Section 97-2(9) of the North Carolina General Statutes defines a disability to mean “incapacity because of injury to earn the wages which the employee was receiving at the time of injury in the same or any other employment.” N.C. Gen. Stat. §97-2(9) (2003). “[A] claimant ordinarily has the burden of proving both the existence of [a] disability and its degree.” Hilliard v. Apex Cabinet Co., 305 N.C. 593, 595, 290 S.E.2d 682, 683 (1982). This Court must affirm the Commission’s disability determination if (1) its findings are supported by competent record evidence and (2) its conclusions are supported by findings of fact and applicable law. See Creel v. Town of Dover, 126 N.C. App. 547, 552, 486 S.E.2d 478, 480 (1997) (noting this Court’s standard of review).
In the instant case, Dr. Irwin wrote a note excusing Singletary from work until 2 May 2002, and neither Dr. Irwin nor any other physician instructed her to remain out of work thereafter. Furthermore, the Commission was not required to find as credible any evidence that she was unable to work after 2 May 2002. See Effingham v. Kroger Co., 149 N.C. App. 105, 109-10, 561 S.E.2d 287, 291 (2002) (“[T]he Commission is the sole judge of the credibility of the witnesses and the weight accorded to their testimony.”). As such, we are unpersuaded that the Commission erred by finding and concluding that Singletary had failed to prove disability after 2 May 2002.
We next address Singletary’s contention that the Commission could not determine that her disability ended on 2 May 2002 because she was entitled to a presumption of continuing disability pursuant to Watkins v. Motor Lines, 279 N.C. 132, 137, 181 S.E.2d 588, 592 (1971). This contention lacks merit.
Under Watkins, once an employee proves a disability, “there is a presumption that disability lasts until the employee returns to work and likewise a presumption that disability ends when the employee returns to work at wages equal to those he was receiving at the time his injury occurred.” Id. To avail herself of the Watkins presumption, a claimant must meet the initial burden of proving a disability in one of two ways: “(1) by a previous Industrial Commission award of continuing disability, or (2) by producing a Form 21 or Form 26 settlement agreement approved by the Industrial Commission.” Cialino v. Wal-Mart Stores, 156 N.C. App. 463, 470, 577 S.E.2d 345, 350 (2003).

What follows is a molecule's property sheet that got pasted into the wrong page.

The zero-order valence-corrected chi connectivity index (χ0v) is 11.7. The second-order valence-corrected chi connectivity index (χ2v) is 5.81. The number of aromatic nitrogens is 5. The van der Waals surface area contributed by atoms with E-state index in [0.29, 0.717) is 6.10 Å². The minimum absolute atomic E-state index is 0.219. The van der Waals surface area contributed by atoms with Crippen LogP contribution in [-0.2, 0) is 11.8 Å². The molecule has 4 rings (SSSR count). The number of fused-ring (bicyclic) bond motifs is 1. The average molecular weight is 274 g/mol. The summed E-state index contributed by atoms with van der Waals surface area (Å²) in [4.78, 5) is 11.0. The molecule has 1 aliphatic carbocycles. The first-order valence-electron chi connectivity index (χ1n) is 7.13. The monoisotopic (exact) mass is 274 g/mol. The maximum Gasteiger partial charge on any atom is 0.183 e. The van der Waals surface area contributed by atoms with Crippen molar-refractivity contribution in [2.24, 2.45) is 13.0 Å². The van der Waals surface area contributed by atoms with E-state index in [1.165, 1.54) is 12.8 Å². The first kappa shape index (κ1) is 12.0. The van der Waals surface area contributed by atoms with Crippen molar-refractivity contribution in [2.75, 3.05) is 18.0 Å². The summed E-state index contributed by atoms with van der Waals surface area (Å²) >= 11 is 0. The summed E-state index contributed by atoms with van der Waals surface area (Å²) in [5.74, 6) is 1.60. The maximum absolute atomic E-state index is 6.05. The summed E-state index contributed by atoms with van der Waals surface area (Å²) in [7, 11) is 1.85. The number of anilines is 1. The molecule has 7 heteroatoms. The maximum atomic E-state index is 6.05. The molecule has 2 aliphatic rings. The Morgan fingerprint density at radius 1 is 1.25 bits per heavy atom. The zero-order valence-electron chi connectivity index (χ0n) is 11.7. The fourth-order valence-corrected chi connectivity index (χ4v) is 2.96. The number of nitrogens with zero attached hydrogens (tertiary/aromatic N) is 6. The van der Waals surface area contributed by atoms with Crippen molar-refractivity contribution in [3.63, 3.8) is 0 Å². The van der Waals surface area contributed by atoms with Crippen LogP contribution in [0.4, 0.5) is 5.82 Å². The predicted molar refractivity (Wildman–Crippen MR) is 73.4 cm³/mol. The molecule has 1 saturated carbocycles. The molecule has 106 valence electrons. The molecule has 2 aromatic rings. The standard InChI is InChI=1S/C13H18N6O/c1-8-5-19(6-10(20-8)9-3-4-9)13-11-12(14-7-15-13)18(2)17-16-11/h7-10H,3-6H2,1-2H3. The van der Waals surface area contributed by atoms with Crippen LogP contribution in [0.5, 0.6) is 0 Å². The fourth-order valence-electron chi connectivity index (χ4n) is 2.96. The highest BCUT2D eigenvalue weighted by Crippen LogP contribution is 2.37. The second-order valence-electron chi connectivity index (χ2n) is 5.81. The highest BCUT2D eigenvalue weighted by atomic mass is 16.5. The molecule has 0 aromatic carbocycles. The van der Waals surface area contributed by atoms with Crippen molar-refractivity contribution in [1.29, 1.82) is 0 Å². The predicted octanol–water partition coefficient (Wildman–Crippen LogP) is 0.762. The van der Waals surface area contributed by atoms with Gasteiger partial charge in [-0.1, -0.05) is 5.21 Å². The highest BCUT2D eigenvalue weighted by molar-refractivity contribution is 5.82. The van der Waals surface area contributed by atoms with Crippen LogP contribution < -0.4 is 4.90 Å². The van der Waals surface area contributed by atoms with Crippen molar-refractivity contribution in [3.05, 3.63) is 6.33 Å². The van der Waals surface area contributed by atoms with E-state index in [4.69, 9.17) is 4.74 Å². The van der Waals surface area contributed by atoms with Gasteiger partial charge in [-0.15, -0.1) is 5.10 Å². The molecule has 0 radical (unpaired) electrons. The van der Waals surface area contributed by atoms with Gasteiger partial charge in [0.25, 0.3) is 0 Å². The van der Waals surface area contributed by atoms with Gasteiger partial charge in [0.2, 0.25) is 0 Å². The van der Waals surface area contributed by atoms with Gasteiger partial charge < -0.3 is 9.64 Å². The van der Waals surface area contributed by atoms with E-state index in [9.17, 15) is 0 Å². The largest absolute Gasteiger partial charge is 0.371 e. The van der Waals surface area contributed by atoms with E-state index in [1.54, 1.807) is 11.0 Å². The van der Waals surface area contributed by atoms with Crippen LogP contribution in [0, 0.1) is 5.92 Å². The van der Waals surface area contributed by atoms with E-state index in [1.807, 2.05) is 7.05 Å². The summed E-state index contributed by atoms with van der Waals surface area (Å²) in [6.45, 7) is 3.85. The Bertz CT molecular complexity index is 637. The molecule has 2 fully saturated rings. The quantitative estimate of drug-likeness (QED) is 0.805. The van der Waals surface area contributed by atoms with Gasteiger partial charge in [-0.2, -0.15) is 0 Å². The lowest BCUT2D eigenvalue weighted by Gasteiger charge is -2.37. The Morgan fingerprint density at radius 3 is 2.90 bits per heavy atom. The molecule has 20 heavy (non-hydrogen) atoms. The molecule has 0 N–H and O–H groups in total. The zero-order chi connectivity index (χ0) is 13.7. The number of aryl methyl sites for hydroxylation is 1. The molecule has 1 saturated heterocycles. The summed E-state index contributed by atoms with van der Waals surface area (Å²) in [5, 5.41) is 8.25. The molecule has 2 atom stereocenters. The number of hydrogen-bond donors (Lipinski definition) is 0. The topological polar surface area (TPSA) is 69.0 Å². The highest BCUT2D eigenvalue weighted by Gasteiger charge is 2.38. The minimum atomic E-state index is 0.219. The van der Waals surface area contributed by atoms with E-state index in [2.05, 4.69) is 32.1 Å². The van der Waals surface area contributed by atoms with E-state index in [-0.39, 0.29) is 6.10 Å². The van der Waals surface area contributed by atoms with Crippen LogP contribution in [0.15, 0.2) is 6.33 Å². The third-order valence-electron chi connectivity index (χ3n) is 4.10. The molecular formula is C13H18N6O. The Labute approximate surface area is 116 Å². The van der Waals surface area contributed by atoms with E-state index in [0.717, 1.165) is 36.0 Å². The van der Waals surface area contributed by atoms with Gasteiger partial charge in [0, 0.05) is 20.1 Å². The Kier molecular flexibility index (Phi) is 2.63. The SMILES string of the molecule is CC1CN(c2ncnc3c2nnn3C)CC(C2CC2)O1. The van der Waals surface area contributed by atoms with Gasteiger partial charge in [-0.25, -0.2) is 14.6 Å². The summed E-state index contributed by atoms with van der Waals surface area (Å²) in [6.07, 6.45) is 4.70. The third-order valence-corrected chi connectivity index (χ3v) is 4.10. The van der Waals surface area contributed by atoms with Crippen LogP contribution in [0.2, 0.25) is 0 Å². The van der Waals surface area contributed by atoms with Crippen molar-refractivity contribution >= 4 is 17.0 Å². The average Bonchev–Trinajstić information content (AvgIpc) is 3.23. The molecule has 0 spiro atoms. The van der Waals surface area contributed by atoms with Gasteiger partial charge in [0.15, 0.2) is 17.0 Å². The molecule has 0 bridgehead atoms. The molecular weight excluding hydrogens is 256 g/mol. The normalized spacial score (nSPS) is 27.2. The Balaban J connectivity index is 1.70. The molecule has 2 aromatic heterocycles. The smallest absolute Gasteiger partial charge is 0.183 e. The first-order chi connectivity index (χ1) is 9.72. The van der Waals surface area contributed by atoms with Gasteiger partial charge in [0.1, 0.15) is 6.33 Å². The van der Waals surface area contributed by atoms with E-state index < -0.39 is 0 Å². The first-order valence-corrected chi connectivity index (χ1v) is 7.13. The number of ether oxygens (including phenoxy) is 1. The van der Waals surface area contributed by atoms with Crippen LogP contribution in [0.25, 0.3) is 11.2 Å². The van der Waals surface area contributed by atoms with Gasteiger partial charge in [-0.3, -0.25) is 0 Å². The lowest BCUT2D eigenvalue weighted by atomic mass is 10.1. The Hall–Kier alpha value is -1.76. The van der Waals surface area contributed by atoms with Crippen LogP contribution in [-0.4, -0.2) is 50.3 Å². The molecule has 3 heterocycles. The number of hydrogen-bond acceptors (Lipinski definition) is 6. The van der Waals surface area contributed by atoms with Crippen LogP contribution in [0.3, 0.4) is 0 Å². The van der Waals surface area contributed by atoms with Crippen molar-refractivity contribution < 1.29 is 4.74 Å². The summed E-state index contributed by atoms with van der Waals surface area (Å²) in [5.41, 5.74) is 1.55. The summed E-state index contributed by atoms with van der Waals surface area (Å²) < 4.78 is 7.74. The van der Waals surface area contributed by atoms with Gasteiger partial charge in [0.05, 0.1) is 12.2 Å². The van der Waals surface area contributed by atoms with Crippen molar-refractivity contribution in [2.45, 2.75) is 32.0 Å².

In the instant case, Singletary is unable to rely upon either a previous opinion and award of the Commission establishing a continuing disability or a Commission-approved settlement agreement. Instead, she argues that, because the Commission’s opinion and award made a finding of disability, Watkins required the Commission to apply a presumption of continuing disability in the same opinion and award. Stated differently, it is Singletary’s contention that, once she had shown the existence of a disability, she was relieved from proving the extent of it. However, it is well established that a claimant bears the burden of proving the extent of her disability. See, e.g., Hilliard, 305 N.C. at 595, 290 S.E.2d at 683.
This assignment of error is overruled.
We next address Singletary’s argument that the Commission erred by determining that the Hospital had taken sufficient action to deny the compensability of her claim. Singletary admits that the Hospital intended to deny her claim, but she insists that its filing failed to provide the statutorily required statement of the grounds for denying compensability. This contention lacks merit.
Section 97-18(d) of the North Carolina General Statutes establishes a procedure pursuant to which an employer that is “uncertain on reasonable grounds whether [a] claim is compensable or whether it has liability” may initiate payment of benefits to an employee without accepting liability if a denial is ultimately filed within ninety days. N.C. Gen. Stat. §97-18(d) (2003). The statute further provides that
[i]f at any time during the [prescribed] period . . . , the employer . . . contests the compensability of the claim or its liability therefor, it may suspend payment of compensation and shall promptly notify the Commission and the employee on a form prescribed by the Commission. The employer . . . must provide on the prescribed form a detailed statement of its grounds for denying compensability of the claim or its liability therefor. If the employer or insurer does not contest the compensability of the claim or its liability therefor within 90 days from the date it first has written or actual notice of the injury or death, or within such additional period as may be granted by the Commission, it waives the right to contest the compensability of and its liability for the claim . . . .
In the instant case, the Hospital initially paid benefits to Singletary. However, approximately two months after Singletary’s accident at work, the Hospital filed a Form 61 “Denial of Workers’ Compensation Claim,” in which it provided the following reasons for denying her claim: